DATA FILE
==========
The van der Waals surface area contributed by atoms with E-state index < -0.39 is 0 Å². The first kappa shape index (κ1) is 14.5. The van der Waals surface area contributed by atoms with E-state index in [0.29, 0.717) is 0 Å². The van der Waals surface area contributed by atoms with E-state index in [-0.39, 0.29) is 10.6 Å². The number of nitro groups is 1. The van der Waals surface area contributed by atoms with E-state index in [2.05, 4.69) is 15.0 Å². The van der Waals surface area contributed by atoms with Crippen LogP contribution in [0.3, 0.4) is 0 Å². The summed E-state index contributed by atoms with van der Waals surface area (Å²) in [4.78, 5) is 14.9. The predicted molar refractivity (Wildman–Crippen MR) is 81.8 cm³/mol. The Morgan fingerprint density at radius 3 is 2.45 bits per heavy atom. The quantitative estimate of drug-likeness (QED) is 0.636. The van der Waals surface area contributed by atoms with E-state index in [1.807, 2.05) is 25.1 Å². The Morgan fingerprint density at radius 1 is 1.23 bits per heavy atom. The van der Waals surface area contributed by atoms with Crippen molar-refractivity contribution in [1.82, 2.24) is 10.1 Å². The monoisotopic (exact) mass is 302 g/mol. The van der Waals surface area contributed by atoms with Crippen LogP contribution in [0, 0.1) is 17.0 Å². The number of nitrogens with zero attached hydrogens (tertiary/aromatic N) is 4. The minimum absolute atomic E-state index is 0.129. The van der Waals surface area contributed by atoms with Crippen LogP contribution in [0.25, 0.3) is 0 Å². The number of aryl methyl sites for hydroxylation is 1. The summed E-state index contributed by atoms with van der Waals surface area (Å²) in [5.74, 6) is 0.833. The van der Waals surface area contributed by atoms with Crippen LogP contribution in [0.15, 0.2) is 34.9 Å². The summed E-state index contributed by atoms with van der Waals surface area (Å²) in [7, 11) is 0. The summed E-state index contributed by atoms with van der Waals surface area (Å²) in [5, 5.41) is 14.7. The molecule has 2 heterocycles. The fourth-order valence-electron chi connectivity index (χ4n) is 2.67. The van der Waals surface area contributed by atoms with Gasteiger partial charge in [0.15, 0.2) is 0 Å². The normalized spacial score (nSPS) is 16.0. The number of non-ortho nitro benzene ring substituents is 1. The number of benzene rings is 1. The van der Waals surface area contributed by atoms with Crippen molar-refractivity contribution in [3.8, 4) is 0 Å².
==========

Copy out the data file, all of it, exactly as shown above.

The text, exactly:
The van der Waals surface area contributed by atoms with E-state index < -0.39 is 0 Å². The first kappa shape index (κ1) is 14.5. The van der Waals surface area contributed by atoms with E-state index in [0.29, 0.717) is 0 Å². The van der Waals surface area contributed by atoms with E-state index in [-0.39, 0.29) is 10.6 Å². The number of nitro groups is 1. The van der Waals surface area contributed by atoms with E-state index in [2.05, 4.69) is 15.0 Å². The van der Waals surface area contributed by atoms with Crippen LogP contribution in [0.3, 0.4) is 0 Å². The summed E-state index contributed by atoms with van der Waals surface area (Å²) in [4.78, 5) is 14.9. The predicted molar refractivity (Wildman–Crippen MR) is 81.8 cm³/mol. The Morgan fingerprint density at radius 3 is 2.45 bits per heavy atom. The quantitative estimate of drug-likeness (QED) is 0.636. The van der Waals surface area contributed by atoms with E-state index in [1.807, 2.05) is 25.1 Å². The Morgan fingerprint density at radius 1 is 1.23 bits per heavy atom. The van der Waals surface area contributed by atoms with Crippen molar-refractivity contribution in [1.82, 2.24) is 10.1 Å². The monoisotopic (exact) mass is 302 g/mol. The van der Waals surface area contributed by atoms with Crippen LogP contribution in [0, 0.1) is 17.0 Å². The number of nitrogens with zero attached hydrogens (tertiary/aromatic N) is 4. The minimum absolute atomic E-state index is 0.129. The van der Waals surface area contributed by atoms with Crippen LogP contribution in [0.25, 0.3) is 0 Å². The number of aryl methyl sites for hydroxylation is 1. The summed E-state index contributed by atoms with van der Waals surface area (Å²) in [5.74, 6) is 0.833. The van der Waals surface area contributed by atoms with Crippen LogP contribution in [0.15, 0.2) is 34.9 Å². The summed E-state index contributed by atoms with van der Waals surface area (Å²) in [7, 11) is 0. The summed E-state index contributed by atoms with van der Waals surface area (Å²) in [5, 5.41) is 14.7. The molecule has 2 heterocycles. The fourth-order valence-electron chi connectivity index (χ4n) is 2.67. The van der Waals surface area contributed by atoms with Gasteiger partial charge in [0.15, 0.2) is 0 Å². The normalized spacial score (nSPS) is 16.0. The number of non-ortho nitro benzene ring substituents is 1. The number of benzene rings is 1. The van der Waals surface area contributed by atoms with Crippen molar-refractivity contribution in [3.8, 4) is 0 Å².